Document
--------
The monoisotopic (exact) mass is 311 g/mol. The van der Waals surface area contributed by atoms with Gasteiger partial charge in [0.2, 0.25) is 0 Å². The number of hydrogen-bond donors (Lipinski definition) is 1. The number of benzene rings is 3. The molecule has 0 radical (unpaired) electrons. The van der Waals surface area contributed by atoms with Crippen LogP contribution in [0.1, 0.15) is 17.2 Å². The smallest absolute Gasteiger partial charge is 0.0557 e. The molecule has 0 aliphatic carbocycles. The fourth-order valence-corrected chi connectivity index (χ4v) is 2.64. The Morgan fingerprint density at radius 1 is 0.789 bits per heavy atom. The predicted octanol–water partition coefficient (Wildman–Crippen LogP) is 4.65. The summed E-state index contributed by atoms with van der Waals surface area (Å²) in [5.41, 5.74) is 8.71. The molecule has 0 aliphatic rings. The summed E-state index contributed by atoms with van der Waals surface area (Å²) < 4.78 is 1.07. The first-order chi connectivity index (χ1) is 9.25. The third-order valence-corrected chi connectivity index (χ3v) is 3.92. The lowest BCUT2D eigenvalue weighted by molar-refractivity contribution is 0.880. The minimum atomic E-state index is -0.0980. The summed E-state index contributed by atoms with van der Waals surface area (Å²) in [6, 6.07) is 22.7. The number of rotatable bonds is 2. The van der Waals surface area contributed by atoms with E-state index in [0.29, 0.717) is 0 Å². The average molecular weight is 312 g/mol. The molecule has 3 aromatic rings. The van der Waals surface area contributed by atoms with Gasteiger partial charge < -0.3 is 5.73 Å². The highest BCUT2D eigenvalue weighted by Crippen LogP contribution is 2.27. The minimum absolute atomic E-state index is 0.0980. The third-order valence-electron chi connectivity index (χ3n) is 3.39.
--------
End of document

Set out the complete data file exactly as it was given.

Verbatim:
The monoisotopic (exact) mass is 311 g/mol. The van der Waals surface area contributed by atoms with Gasteiger partial charge in [0.2, 0.25) is 0 Å². The number of hydrogen-bond donors (Lipinski definition) is 1. The number of benzene rings is 3. The molecule has 0 radical (unpaired) electrons. The van der Waals surface area contributed by atoms with Crippen LogP contribution in [0.1, 0.15) is 17.2 Å². The smallest absolute Gasteiger partial charge is 0.0557 e. The molecule has 0 aliphatic carbocycles. The fourth-order valence-corrected chi connectivity index (χ4v) is 2.64. The Morgan fingerprint density at radius 1 is 0.789 bits per heavy atom. The predicted octanol–water partition coefficient (Wildman–Crippen LogP) is 4.65. The summed E-state index contributed by atoms with van der Waals surface area (Å²) in [5.41, 5.74) is 8.71. The molecule has 0 aliphatic rings. The summed E-state index contributed by atoms with van der Waals surface area (Å²) < 4.78 is 1.07. The first-order chi connectivity index (χ1) is 9.25. The third-order valence-corrected chi connectivity index (χ3v) is 3.92. The lowest BCUT2D eigenvalue weighted by molar-refractivity contribution is 0.880. The minimum atomic E-state index is -0.0980. The summed E-state index contributed by atoms with van der Waals surface area (Å²) in [6, 6.07) is 22.7. The number of rotatable bonds is 2. The van der Waals surface area contributed by atoms with E-state index in [0.29, 0.717) is 0 Å². The average molecular weight is 312 g/mol. The molecule has 3 aromatic rings. The van der Waals surface area contributed by atoms with Gasteiger partial charge < -0.3 is 5.73 Å². The highest BCUT2D eigenvalue weighted by Crippen LogP contribution is 2.27. The minimum absolute atomic E-state index is 0.0980. The third-order valence-electron chi connectivity index (χ3n) is 3.39.